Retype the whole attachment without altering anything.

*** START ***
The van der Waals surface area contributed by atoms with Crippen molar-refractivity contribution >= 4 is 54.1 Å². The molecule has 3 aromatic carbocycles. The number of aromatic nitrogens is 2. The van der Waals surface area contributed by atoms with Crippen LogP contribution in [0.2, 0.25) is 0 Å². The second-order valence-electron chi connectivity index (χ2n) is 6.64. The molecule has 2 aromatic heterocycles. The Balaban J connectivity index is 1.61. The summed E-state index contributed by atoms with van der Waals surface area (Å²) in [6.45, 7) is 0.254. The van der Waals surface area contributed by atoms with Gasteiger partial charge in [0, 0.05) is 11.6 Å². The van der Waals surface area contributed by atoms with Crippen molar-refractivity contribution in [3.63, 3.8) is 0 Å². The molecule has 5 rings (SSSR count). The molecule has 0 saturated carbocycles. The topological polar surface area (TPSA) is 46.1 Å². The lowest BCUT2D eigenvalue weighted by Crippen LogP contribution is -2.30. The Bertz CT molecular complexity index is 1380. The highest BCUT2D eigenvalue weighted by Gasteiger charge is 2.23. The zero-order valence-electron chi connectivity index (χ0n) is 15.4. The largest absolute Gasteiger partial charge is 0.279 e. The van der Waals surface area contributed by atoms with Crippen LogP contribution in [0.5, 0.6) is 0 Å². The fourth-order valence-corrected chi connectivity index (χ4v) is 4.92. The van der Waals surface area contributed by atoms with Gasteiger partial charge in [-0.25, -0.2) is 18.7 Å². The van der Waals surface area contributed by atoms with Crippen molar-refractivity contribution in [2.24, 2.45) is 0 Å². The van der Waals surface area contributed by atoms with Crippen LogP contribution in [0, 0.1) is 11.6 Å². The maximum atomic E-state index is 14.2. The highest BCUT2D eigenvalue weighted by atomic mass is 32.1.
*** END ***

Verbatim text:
The van der Waals surface area contributed by atoms with Crippen molar-refractivity contribution >= 4 is 54.1 Å². The molecule has 3 aromatic carbocycles. The number of aromatic nitrogens is 2. The van der Waals surface area contributed by atoms with Crippen LogP contribution in [0.2, 0.25) is 0 Å². The second-order valence-electron chi connectivity index (χ2n) is 6.64. The molecule has 2 aromatic heterocycles. The Balaban J connectivity index is 1.61. The summed E-state index contributed by atoms with van der Waals surface area (Å²) in [6.45, 7) is 0.254. The van der Waals surface area contributed by atoms with Gasteiger partial charge in [0, 0.05) is 11.6 Å². The van der Waals surface area contributed by atoms with Crippen molar-refractivity contribution in [3.63, 3.8) is 0 Å². The molecule has 5 rings (SSSR count). The molecule has 0 saturated carbocycles. The topological polar surface area (TPSA) is 46.1 Å². The lowest BCUT2D eigenvalue weighted by Crippen LogP contribution is -2.30. The Bertz CT molecular complexity index is 1380. The highest BCUT2D eigenvalue weighted by Gasteiger charge is 2.23. The zero-order valence-electron chi connectivity index (χ0n) is 15.4. The largest absolute Gasteiger partial charge is 0.279 e. The van der Waals surface area contributed by atoms with Crippen LogP contribution in [0.5, 0.6) is 0 Å². The fourth-order valence-corrected chi connectivity index (χ4v) is 4.92. The van der Waals surface area contributed by atoms with Gasteiger partial charge in [-0.25, -0.2) is 18.7 Å². The van der Waals surface area contributed by atoms with Crippen molar-refractivity contribution in [2.24, 2.45) is 0 Å². The van der Waals surface area contributed by atoms with Crippen LogP contribution in [0, 0.1) is 11.6 Å². The maximum atomic E-state index is 14.2. The highest BCUT2D eigenvalue weighted by atomic mass is 32.1.